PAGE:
Author Archive


Cash & Nixon Memories on Netflix

Written by Don Reid. Posted in General

Almost two years ago, April 27, 2017, I wrote a blog about the infamous invitation to Johnny Cash and the whole troupe to come perform at the White House. (The Statlers were then a part of John’s concert tours, recordings and tv series. See blog titled MEETING MY FIRST PRESIDENT.) Then President, Richard Nixon, had made a couple of song requests that never got filled and it made news headlines like you wouldn’t believe. I must be a few months ahead of my time because now it’s making news all over again.


There is a special currently on Netflix, TRICKY DICK AND THE MAN IN BLACK, that chronicles the whole story with film and commentary that is worth the hour if you are so inclined. I was asked to be a part of this production, so on September 25, 2017, the trucks came up my driveway and cameras, lights and microphones, along with director and crew, filled my living room and we talked about that night of 47 years before. It was fun, sad, and nostalgic to relive that evening for the media. I drew on some memories that had hidden themselves somewhere deeper than I usually go for words and recollections. Others who were there that night at the White House, such as Pat Buchanan, were included in the piece as was good friend, Mark Stielper, Johnny Cash historian extraordinaire.


If you decide to take in this documentary, be prepared to revisit or discover anew the turbulent and disturbing 1960s. A lot of good things happened to me in that decade but a lot of horrible things happened to the world. It brought to mind an instance that happened to the Cash troupe in London during this era that I haven’t told for years. We were playing the Palladium one night and had gone to the venue for a sound check that afternoon. The Viet Nam war was raging and the feelings and sensitivities against Americans were so high that protestors surrounded the Palladium that day and wouldn’t let us out of the building until police and security were called to escort us all back to our hotel. Such were the Sixties and such were the times.


—-Don Reid


Remembering Roy

Written by Don Reid. Posted in General


Here I am again, feeling like the Ancient Eulogizer, offering story and praise over those of my peers and friends who have gone on before me. But when I hear of the passing of one of those giants I had the pleasure of knowing and admiring and actually liking, I can’t help myself.

Roy Clark left us today and left the world a funnier and better place than he found it. Roy is the reason I carry two pair of cuff links when I travel and he’s the reason I never seriously considered hair transplants. For a long time after he got his, he wore that little cap/beret and lifted it one day to show me how it looked underneath. It looked painful and I decided right then that wasn’t for me. When Harold and I wrote the Statler hit, “How To Be A Country Star”, we got Roy’s permission for the line “get a cap like Roy Clark wore” before we ever sang it. He loved it and laughed bigger than anyone else. (Come to think of it, I never remember him not laughing. His mood was always reflected on his face in a huge and constant smile.)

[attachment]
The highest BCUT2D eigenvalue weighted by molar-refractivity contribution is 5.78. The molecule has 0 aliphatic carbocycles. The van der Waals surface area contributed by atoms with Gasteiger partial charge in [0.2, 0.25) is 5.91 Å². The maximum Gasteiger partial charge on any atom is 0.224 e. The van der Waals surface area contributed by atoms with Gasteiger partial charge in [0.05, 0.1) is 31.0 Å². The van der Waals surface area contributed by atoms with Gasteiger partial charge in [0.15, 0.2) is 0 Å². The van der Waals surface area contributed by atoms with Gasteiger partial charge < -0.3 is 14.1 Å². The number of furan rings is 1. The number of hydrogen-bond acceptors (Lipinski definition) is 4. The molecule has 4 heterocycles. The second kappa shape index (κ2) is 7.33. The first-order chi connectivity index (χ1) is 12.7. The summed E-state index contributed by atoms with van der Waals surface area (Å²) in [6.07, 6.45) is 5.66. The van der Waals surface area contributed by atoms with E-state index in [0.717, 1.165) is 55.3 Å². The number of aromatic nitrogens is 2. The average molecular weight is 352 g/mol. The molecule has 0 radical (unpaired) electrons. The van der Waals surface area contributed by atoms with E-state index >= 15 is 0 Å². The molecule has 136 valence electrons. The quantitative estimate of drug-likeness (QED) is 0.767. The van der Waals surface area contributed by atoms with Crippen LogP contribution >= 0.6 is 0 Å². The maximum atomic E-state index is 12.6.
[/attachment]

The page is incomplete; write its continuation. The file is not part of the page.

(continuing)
Like us, Roy was from Virginia. His hometown is about fifty miles from our hometown. We worked some road dates together in the early years. I always loved the Hank Cochran song that was a hit for Roy, “Sally Was A Good Ole Girl”. The opening line was:

            Sally used to carry my books to school, Sally was a good ole girl

He would look at us standing on the side of the stage watching his show from the wings and every night he would roll his eyes and smile big and sing:

Sally used to carry my friends to school, Sally was a big ole girl

He started out in the business as Jimmy Dean’s lead guitar picker. I asked him one time if that old show business story was true that Jimmy fired him on the spot for being late for a show. He said, “Absolutely true. Every word of it!”  Then I asked Dean the same thing years later and he said, “Absolutely true. Every word of it?” But they loved each other and laughed about it for the rest of their lives.

Oh, yeah, the cuff links. We were all on a live tv awards show, the CMAs best I recall, a big cast where all of Nashville is on the guest list. About three minutes before air time, Roy came busting into our dressing room and said, “Do any of you have an extra pair of cuff links. I forgot to pack mine.” We all four dug through our shaving kits and cases and I came up with a pair for him to wear. From that day on I always carried two pair, one silver – one gold – just in case because it is so easy to forget cuff links. (Of course, today most people don’t even know what they are.)

We did Hee Haw with him so many times. He guested on a tv special of ours in the 70s. His talent had no bounds. He could pick “Malaguena” more dramatically and faster than anyone I’ve ever heard. He could do comedy; sing; pick; act. And he was a loveable man and a kind gentleman in doing it all. His kind of flair is unheard of in today’s entertainment world. We will miss our friend Roy. He was one of the good guys.


11/15/18    –Don Reid